4 financial decisions new parents face

Having a baby may cause you to re-evaluate your priorities—and your budget. Here’s help.

Illustration: Gillian Wilson

When Jessie Weel-Bannon learned she was pregnant with her first baby, the townhouse she shared with her husband in Toronto suddenly seemed much smaller. “When you grow up in the suburbs, it’s hard to picture raising kids in a small space,” she says. More than a year later, as the couple begins to adjust to family life with five-month-old Reese, they still haven’t decided whether to upgrade to a larger home in the current market or stay put for now.

Upsizing is not the only financial decision new parents face. Growing your family can mean reworking your budget and making tough choices. Here’s how to tackle some of the biggies.

Buy vs. rent
Many parents decide to find a larger home to accommodate a growing family, but that’s not always the best course of action. “When kids are really little, they don’t need more space,” says Jason Heath, a financial planner at Objective Financial Partners in Toronto. His advice: If you live in an area with a heated real estate market, stay in your smaller home for a bit to see how much space you actually need.

As for deciding whether to rent or buy, it’s time to banish the idea that renting is akin to throwing money away. “Some cities are renters’ markets and some are buyers’ markets,” says Heath. “Depending on where you live, renting as you save in your kids’ early years could be a good thing.” Remember though, that as a renter, you won’t be building up home equity to rely on in later years, so you’ll need to put extra effort into saving for retirement.

Photo: iStockphoto
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Fixed vs. variable mortgage
This can be a confusing question for homeowners—and there isn’t a one-size-fits-all solution for most families. “Your income, spending habits, short-term needs and long-term goals should all be considered when choosing a mortgage,” says Kim McKenney, president of the Ontario branch of the Canadian Mortgage Brokers Association. For new homeowners, she recommends choosing a fixed-rate mortgage that provides stability with a set payment. Also, look for a lender that offers flexible prepayment privileges and has reasonable penalties in case you need to sell or refinance your home before the end of the mortgage term.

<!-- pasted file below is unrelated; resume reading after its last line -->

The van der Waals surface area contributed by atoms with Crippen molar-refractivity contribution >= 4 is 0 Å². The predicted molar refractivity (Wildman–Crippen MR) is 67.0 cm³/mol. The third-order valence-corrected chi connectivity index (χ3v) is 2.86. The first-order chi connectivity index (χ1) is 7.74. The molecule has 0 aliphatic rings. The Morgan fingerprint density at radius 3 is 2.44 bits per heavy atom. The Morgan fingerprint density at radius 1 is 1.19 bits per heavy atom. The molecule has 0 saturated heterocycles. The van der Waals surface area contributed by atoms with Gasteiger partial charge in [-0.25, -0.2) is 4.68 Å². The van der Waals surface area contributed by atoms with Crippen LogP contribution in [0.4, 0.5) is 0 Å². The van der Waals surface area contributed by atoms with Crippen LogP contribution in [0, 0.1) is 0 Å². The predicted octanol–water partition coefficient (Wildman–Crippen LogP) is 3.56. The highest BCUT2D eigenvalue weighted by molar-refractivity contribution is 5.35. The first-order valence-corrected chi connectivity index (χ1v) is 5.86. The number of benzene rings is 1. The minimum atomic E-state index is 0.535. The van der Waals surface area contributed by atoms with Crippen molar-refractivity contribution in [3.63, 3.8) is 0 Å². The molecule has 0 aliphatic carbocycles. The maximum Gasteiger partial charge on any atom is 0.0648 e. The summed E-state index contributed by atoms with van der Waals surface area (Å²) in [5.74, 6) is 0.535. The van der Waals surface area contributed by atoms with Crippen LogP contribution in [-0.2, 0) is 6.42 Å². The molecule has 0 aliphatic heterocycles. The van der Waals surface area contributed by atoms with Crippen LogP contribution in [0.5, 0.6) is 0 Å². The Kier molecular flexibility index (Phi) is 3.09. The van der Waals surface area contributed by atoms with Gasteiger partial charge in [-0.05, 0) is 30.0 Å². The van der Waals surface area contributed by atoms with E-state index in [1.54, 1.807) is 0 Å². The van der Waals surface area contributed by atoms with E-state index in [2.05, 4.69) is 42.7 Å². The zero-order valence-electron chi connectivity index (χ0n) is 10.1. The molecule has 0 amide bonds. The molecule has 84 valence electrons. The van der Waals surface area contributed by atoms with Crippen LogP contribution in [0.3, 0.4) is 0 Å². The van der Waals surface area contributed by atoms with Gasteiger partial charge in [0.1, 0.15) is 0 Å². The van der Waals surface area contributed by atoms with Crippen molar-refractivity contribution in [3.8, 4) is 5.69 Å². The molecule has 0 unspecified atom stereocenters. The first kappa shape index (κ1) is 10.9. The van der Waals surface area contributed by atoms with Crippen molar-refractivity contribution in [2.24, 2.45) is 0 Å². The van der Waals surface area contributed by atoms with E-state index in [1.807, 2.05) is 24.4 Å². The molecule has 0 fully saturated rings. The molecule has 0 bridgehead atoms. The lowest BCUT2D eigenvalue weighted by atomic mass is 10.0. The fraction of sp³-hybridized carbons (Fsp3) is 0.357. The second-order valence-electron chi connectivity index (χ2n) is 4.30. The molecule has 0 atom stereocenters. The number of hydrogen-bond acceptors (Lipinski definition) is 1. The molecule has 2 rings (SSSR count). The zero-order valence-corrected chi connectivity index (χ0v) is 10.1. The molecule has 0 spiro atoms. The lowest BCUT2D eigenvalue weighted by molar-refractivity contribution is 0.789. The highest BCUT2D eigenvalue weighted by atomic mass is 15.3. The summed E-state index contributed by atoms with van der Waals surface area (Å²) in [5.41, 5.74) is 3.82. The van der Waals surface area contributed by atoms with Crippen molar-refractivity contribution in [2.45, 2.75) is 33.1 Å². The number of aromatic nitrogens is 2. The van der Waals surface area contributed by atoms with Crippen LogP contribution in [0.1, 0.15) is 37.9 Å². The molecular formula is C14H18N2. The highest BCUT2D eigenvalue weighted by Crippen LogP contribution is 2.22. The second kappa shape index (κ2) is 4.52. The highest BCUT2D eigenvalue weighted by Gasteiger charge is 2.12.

Daycare vs. nanny
In some Canadian cities, the cost of putting two kids in a licensed daycare centre can be higher than university tuition. “That can be difficult coming out of a parental-leave year, when income generally goes down and expenses often go up,” says Heath. Explore all your options: For example, if you have multiple kids, hiring a nanny might make more financial sense than putting each kid in daycare or after-school care. Or consider a home daycare provider, which is generally more cost-effective than a large centre.

Saving vs. debt repayment
Many parents feel an urgent need to start saving for higher education as soon as their kids are born. That’s great if you can swing it, but it can make sense to use any extra cash to pay down debt while your kids are small, especially if you have a high-interest credit card balance or a big mortgage with little home equity. When you’re ready to contribute to an education fund, Heath recommends a registered education savings plan (RESP). The government matches 20 percent of your contribution each year, up to $2,500 annually.

One final to-do for new parents: Appoint a legal guardian soon after your baby is born. A guardianship clause can be added to a will with the help of a lawyer. “You need to put pen to paper about who you want caring for your child in the event you can’t,” says Heath.

Read more:
5 common money mistakes new parents make
Million-dollar babies: The cost of raising a child

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